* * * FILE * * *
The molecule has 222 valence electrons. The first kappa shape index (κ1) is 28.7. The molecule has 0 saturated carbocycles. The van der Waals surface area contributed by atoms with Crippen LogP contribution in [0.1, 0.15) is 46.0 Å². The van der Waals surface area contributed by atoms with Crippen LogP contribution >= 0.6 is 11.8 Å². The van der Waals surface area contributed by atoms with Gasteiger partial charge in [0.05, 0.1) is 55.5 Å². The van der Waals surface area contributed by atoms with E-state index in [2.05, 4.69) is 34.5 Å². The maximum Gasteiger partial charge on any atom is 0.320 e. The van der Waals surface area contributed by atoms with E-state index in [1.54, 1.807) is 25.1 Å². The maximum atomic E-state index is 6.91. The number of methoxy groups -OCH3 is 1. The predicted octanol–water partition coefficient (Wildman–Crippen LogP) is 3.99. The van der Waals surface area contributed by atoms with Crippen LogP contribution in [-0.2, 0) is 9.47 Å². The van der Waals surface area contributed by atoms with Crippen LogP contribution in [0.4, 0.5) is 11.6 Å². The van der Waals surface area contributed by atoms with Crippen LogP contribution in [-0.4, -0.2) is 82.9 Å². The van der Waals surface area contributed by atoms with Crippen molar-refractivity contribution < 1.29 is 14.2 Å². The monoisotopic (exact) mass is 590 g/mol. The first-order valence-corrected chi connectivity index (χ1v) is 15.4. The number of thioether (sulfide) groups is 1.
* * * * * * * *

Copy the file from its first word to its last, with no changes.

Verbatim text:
The molecule has 222 valence electrons. The first kappa shape index (κ1) is 28.7. The molecule has 0 saturated carbocycles. The van der Waals surface area contributed by atoms with Crippen LogP contribution in [0.1, 0.15) is 46.0 Å². The van der Waals surface area contributed by atoms with Crippen LogP contribution >= 0.6 is 11.8 Å². The van der Waals surface area contributed by atoms with Gasteiger partial charge in [0.05, 0.1) is 55.5 Å². The van der Waals surface area contributed by atoms with E-state index in [2.05, 4.69) is 34.5 Å². The maximum Gasteiger partial charge on any atom is 0.320 e. The van der Waals surface area contributed by atoms with E-state index in [1.54, 1.807) is 25.1 Å². The maximum atomic E-state index is 6.91. The number of methoxy groups -OCH3 is 1. The predicted octanol–water partition coefficient (Wildman–Crippen LogP) is 3.99. The van der Waals surface area contributed by atoms with Crippen LogP contribution in [-0.2, 0) is 9.47 Å². The van der Waals surface area contributed by atoms with Crippen LogP contribution in [0.4, 0.5) is 11.6 Å². The van der Waals surface area contributed by atoms with Crippen LogP contribution in [-0.4, -0.2) is 82.9 Å². The van der Waals surface area contributed by atoms with Crippen molar-refractivity contribution < 1.29 is 14.2 Å². The monoisotopic (exact) mass is 590 g/mol. The first-order valence-corrected chi connectivity index (χ1v) is 15.4. The number of thioether (sulfide) groups is 1.